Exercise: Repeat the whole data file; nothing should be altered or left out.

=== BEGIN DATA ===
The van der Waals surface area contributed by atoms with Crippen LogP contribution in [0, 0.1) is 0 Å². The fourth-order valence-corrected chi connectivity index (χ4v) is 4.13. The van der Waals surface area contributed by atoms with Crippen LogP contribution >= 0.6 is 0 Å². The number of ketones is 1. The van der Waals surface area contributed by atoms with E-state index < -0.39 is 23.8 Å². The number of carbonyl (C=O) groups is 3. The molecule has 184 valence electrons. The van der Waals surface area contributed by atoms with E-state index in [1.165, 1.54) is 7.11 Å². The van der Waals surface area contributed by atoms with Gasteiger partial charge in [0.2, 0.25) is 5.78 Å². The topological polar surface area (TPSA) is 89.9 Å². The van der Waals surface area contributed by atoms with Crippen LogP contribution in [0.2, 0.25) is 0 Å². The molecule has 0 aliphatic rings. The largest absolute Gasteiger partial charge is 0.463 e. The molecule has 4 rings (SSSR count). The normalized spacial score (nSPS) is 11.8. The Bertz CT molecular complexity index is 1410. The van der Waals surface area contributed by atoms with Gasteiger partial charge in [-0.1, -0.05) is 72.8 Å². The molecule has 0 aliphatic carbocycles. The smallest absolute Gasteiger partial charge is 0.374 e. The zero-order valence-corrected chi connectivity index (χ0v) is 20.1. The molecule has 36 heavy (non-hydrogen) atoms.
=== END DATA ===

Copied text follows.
The van der Waals surface area contributed by atoms with Crippen LogP contribution in [0, 0.1) is 0 Å². The fourth-order valence-corrected chi connectivity index (χ4v) is 4.13. The van der Waals surface area contributed by atoms with Crippen LogP contribution >= 0.6 is 0 Å². The number of ketones is 1. The van der Waals surface area contributed by atoms with E-state index < -0.39 is 23.8 Å². The number of carbonyl (C=O) groups is 3. The molecule has 184 valence electrons. The van der Waals surface area contributed by atoms with E-state index in [1.165, 1.54) is 7.11 Å². The van der Waals surface area contributed by atoms with Gasteiger partial charge in [0.2, 0.25) is 5.78 Å². The topological polar surface area (TPSA) is 89.9 Å². The van der Waals surface area contributed by atoms with Crippen LogP contribution in [0.2, 0.25) is 0 Å². The molecule has 0 aliphatic rings. The largest absolute Gasteiger partial charge is 0.463 e. The molecule has 4 rings (SSSR count). The normalized spacial score (nSPS) is 11.8. The Bertz CT molecular complexity index is 1410. The van der Waals surface area contributed by atoms with Gasteiger partial charge in [-0.1, -0.05) is 72.8 Å². The molecule has 0 aliphatic carbocycles. The smallest absolute Gasteiger partial charge is 0.374 e. The zero-order valence-corrected chi connectivity index (χ0v) is 20.1. The molecule has 36 heavy (non-hydrogen) atoms.